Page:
Many contractors are new to the idea of sustainability and the specifics of the LEED certification process. Pay careful attention to writing LEED requirements into the construction documents—keeping the following points in mind—so that the contractor understands how integral LEED is to the success of the project.

  1. Eliminate the fear factor. Use the pre-bid meeting to educate potential contractors about the LEED process, discuss what their role will be, and preview examples of the documentation they'll be required to submit. This information brings in better bids the first time around.
  2. Decode LEED-speak. LEED uses materials and standards new to even seasoned contractors. Help them understand industry terms like “chain-of-custody”(1) and acronyms like “SMACNA.”(2)
  3. Set procedures. Define the material-approval procedure and the contractor's schedule. Provide a sample cover sheet to ensure all LEED information is submitted. Highlight material selection on supporting docs (like material safety data sheets or manufacturer's cut-sheets) for quick and accurate review.
  4. Require reports. Monthly progress submittals are necessary to track the contractor's progress with LEED certification goals. For best results, require these reports to coincide with the contractor's pay applications.
  5. Designate a driver. Should the contractor submit documentation for construction credits directly to LEED-Online or hand over the docs to the architect to review and submit? The former option allows more buy-in from the contractor, saving you review and edit time.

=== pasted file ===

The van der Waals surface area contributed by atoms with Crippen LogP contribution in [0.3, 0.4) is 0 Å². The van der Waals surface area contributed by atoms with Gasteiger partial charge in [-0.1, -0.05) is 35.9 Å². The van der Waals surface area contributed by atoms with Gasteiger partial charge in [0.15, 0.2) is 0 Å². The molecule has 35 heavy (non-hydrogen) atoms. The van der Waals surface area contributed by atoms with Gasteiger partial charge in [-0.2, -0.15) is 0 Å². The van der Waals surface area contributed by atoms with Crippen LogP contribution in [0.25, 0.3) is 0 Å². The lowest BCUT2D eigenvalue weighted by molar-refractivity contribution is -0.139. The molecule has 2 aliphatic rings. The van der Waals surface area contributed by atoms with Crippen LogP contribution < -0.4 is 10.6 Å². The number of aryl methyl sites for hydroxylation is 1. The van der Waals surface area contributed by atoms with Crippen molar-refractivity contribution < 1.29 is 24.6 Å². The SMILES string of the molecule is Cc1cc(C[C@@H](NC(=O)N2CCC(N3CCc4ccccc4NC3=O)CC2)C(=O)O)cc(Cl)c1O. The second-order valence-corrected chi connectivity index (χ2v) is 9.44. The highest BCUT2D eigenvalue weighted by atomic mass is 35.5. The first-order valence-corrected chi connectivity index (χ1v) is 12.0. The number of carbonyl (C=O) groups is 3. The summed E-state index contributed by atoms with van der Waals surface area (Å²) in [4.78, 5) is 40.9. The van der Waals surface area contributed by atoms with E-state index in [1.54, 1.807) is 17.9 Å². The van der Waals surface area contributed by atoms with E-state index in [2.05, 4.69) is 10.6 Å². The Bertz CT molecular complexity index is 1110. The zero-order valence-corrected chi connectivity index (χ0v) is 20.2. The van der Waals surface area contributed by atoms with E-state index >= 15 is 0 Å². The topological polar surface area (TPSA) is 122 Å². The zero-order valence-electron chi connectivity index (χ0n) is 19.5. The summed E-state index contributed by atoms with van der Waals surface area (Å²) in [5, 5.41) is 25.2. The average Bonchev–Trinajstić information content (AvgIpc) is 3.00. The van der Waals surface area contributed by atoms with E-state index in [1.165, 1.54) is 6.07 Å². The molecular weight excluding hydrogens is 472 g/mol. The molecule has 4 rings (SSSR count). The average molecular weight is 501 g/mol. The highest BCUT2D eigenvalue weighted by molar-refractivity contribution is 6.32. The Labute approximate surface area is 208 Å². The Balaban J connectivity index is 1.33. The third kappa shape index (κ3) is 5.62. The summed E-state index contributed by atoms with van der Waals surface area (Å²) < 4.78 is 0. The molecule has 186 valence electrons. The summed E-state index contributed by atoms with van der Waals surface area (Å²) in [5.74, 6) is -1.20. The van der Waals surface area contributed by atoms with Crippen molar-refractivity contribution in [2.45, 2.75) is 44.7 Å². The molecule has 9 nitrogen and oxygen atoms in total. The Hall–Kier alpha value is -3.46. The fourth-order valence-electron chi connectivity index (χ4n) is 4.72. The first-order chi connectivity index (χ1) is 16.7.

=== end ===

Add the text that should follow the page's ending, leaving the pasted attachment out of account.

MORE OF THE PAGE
6. Get verified. Commissioning, or “Cx,” is a third-party verification and documentation process for energy-related systems. It's also a LEED prerequisite. Include commissioning in the construction documents, as the contractor has a participating role.
  7. Cost counts. Contractors need to be forewarned that a total materials cost is required when pursuing many material and resource LEED credits. Cost breakouts will be required for some specific materials, such as wood and recycled content.
  8. Plan for Plan B. Mandate a substitution policy, because alternative materials the contractor selects may not have the same LEED value as the original selection.
  9. Place the waste. Before construction starts, contractors need to submit a construction waste management plan for separating and recycling so-called trash.

(1) “Chain-of-custody” refers to the Forest Stewardship Council's certification program for wood products.

(2) “SMACNA” is the acronym for the Sheet Metal and Air Conditioning Contractors' National Association, which publishes a LEED-recognized standard for indoor air quality during construction.

Valerie Walsh is principal of LEED Management Services, a LEED consulting firm in Boulder, Colo.